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An uncountably categorical theory always has a strongly minimal set definable over its prime model, but sometimes this set needs parameters to define.

By a $\varnothing$-definable imaginary I mean the quotient of some finite power of the home sort by a $\varnothing$-definable equivalence relation. No added generality is gained by considering quotients of definable sets, since we can always just extend the equivalence relation and send everything in the complement to a single point.

Every example of an uncountably categorical theory I can think of has a $\varnothing$-definable strongly minimal imaginary. So the question is:

Does every uncountably categorical theory have a $\varnothing$-definable strongly minimal imaginary?

The best I've been able to come up with is the theory of $\mathbb{Z}$ with a symmetric successor relation and a predicate for $x\equiv y\text{ (mod 2})$. By a direct argument you can show that no $\varnothing$-definable equivalence relation on elements gives a strongly minimal imaginary, but I believe there is a strongly minimal quotient of 2-tuples, specifically unordered adjacent pairs.

A few easier questions that would be relevant would be the same but allowing $\text{acl}^\text{eq}(\varnothing)$-definable imaginaries or only requiring that the imaginary have Morley rank $1$, but allowing it to have Morley degree greater than 1.

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I honestly thought about a lot of different possible counterexamples before realizing that a small modification of the structure I already mentioned gives a counterexample. Specifically if we consider the structure of $\mathbb{Z}$ with the successor function and a predicate $P(x,y)$ for $x\equiv y\text{ (mod 2})$. Let $T$ be the theory of this structure.

To see this assume that $T$ has a $\varnothing$-definable strongly minimal imaginary $I$. Since the theory in uncountably categorical there must be a definable finite-to-finite correspondence between $I$ and the definable set $P(x,0)$ (where $0$ is some element of the prime model). Let $\varphi(x,y,\overline{a})$ be that finite-to-finite correspondence (and $\overline{a}$ is a tuple of parameters in the home sort). There needs to be a uniform finite bound $n$ on the sizes of the fibers of the correspondence, so we can write a formula $\psi(w,\overline{z})$ that means '$\varphi(x,y,\overline{z})$ defines a finite-to-finite correspondence between $I$ and $P(x,w)$ with fibers of size at most $n$'. Then the theory $T$ says $\forall w \exists \overline{z} \psi(w,\overline{z})$, so in particular there is some set of parameters $\overline{a}$ in the prime model such that $\psi(x,y,\overline{a})$ is a finite-to-finite correspondence between $I$ and $P(x,0)$. Since all of the prime model is in $\text{dcl}(0)$, we can just let $\overline{a}$ actually be $0$, so we have a formula $\psi(x,y,0)$ that defines a finite-to-finite correspondence between $I$ and $P(x,0)$.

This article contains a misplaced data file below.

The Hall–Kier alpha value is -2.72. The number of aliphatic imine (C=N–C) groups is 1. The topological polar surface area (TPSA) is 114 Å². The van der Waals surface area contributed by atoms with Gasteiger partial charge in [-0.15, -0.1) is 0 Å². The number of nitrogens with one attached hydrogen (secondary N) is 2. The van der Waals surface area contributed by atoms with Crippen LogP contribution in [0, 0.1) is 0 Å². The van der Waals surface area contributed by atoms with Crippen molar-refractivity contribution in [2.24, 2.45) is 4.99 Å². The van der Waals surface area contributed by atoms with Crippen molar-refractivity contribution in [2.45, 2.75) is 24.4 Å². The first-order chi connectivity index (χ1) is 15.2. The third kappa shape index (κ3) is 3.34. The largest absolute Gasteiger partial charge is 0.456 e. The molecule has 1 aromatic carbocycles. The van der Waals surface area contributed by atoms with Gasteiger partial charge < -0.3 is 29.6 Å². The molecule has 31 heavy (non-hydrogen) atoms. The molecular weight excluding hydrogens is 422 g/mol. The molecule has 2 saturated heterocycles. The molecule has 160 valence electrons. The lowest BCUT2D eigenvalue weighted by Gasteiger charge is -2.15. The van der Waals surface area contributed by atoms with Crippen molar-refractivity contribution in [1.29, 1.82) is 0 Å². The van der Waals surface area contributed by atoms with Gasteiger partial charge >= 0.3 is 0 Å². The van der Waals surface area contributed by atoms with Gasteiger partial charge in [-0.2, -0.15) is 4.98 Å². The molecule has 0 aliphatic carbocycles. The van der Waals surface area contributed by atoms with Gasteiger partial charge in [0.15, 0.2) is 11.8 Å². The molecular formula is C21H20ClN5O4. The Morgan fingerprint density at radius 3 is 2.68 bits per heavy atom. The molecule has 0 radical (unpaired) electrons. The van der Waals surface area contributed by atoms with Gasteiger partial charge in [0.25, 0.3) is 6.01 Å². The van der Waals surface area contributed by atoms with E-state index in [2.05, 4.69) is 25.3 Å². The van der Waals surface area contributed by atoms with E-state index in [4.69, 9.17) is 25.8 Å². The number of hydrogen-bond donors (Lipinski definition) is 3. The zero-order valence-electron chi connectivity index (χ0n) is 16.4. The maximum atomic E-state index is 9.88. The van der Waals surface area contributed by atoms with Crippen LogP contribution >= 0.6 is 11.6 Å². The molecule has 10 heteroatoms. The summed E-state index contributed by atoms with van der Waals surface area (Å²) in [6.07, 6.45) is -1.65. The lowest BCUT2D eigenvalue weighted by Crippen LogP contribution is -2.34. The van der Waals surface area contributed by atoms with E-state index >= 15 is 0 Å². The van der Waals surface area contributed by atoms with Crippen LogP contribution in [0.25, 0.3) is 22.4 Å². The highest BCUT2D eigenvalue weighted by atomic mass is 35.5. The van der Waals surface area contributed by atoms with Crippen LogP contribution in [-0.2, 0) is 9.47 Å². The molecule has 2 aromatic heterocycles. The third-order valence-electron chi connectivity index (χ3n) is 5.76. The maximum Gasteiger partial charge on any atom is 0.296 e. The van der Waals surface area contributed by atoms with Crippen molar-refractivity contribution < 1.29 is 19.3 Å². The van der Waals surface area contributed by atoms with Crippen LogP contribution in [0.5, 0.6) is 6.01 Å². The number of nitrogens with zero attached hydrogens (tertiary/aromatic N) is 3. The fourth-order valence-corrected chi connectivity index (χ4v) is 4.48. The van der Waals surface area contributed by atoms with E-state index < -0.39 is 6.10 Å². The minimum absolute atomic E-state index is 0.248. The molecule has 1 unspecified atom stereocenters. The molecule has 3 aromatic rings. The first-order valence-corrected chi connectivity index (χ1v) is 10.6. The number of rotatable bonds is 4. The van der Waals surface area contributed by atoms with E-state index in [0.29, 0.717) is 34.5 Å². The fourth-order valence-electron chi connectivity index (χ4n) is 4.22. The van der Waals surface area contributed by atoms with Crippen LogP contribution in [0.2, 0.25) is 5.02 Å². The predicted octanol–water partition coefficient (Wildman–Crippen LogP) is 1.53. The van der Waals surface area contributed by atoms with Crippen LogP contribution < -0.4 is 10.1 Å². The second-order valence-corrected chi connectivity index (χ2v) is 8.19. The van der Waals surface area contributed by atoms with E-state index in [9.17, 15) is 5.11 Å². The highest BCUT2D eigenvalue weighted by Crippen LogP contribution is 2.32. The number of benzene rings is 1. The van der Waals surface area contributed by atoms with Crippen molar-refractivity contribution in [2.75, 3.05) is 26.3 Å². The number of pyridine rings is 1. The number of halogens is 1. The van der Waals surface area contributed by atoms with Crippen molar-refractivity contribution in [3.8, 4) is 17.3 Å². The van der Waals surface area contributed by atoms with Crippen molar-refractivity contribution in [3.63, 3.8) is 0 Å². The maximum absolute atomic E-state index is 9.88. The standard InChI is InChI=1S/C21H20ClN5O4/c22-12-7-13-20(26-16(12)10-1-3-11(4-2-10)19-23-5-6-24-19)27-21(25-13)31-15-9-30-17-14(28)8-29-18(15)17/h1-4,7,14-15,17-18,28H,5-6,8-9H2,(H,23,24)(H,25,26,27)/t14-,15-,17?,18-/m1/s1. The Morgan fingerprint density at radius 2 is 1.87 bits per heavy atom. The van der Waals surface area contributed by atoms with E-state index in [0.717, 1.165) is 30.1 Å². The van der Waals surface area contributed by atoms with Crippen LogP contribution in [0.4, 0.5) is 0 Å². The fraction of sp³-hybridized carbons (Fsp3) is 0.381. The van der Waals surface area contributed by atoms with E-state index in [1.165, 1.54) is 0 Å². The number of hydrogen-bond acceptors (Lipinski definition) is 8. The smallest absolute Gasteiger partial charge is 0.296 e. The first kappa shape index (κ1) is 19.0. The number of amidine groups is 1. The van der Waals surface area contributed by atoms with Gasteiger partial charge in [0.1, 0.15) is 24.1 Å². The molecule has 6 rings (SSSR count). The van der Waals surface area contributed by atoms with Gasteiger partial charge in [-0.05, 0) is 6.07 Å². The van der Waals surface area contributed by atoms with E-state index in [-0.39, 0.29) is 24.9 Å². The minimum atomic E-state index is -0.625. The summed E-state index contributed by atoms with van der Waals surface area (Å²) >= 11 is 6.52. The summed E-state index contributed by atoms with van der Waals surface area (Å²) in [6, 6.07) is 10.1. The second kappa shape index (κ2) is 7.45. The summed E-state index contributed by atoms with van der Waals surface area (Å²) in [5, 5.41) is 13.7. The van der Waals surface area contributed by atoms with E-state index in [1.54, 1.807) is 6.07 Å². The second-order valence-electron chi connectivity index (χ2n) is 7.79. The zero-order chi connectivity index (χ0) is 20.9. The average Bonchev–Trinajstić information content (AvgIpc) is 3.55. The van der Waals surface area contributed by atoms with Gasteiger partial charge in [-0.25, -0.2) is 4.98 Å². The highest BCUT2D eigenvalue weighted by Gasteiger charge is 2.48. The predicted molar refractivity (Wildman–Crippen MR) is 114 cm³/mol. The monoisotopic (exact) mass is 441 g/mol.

There needs to be a number $m$ such that for any $b\in I$, the largest and smallest element of the home sort related to $b$ by $\varphi(x,y,0)$ are no more than $m$ many successor steps away, (EDIT: There's a subtlety at this point which is that the set related can be arbitrarily large (it could always contain 0 for instance), but the point is it needs to generically contain a chunk around 0 of bounded size and some moving chunk of bounded size. You can define the needed function in terms of the moving chunk.) so we can actually define a formula $\chi(x,y,0)$ such that each element of $I$ is related to the least element it was related to by $\varphi(x,y,0)$, or $0$ if there were no elements related (this can only happen for finitely many elements of $I$), in other words $\chi(x,y,0)$ defines a function $f(0,x)$ from $I$ into the set $P(x,0)$. The image of this function must be all but finitely many elements of the set $P(x,0)$.

By symmetry, for any even number $2k$, $f(2k,x)$ must define an almost surjective map from $I$ to the set $P(x,0)$. Fix some $2k$. I claim that for all but finitely many $b \in I$, $f(0,x)=f(2k,x)$. If this weren't true, then $T$ would interpret the group $(\mathbb{Z},+)$, which it can't because it's $\omega$-stable. So we can define a new function over the imaginary parameter corresponding to the $P$-equivalence class of $0$, which I'll call $[0]_P$. The function, $g([0]_P,x)$, is given by the average behavior of the function $f(2k,x)$ for different values of $2k$. By stability and symmetry we only need to check some sufficiently large collection of parameters, so the definition of $g([0]_p,x)$ is something like 'there exists more than 17 elements $y$ of $[0]_P$ such that $f(y,x)$ outputs the same value for, let $g([0]_P,x)$ be that value'.

By symmetry again everything we said about the even numbers works for the odd numbers as well and we have a definable function $g([1]_P,x)$ from $I$ into the set $P(x,1)$. Since $[1]_P$ is obtained from $[0]_P$ by shifting everything up by $1$, it must be the case that $g([1]_P,x)=S(g([0]_P,x))$, but by symmetry we also have $g([0]_P,x)=S(g([1]_P,x))$, which is impossible. Therefore no such imaginary can exist.

There's still the matter of the followup question regarding $\varnothing$-definable imaginaries with finite Morley rank, but that's not the title of this question so I'm posting this as an answer rather than as an edit to the question.

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  • $\begingroup$ Very nice example! $\endgroup$ – Alex Kruckman Feb 15 at 15:21

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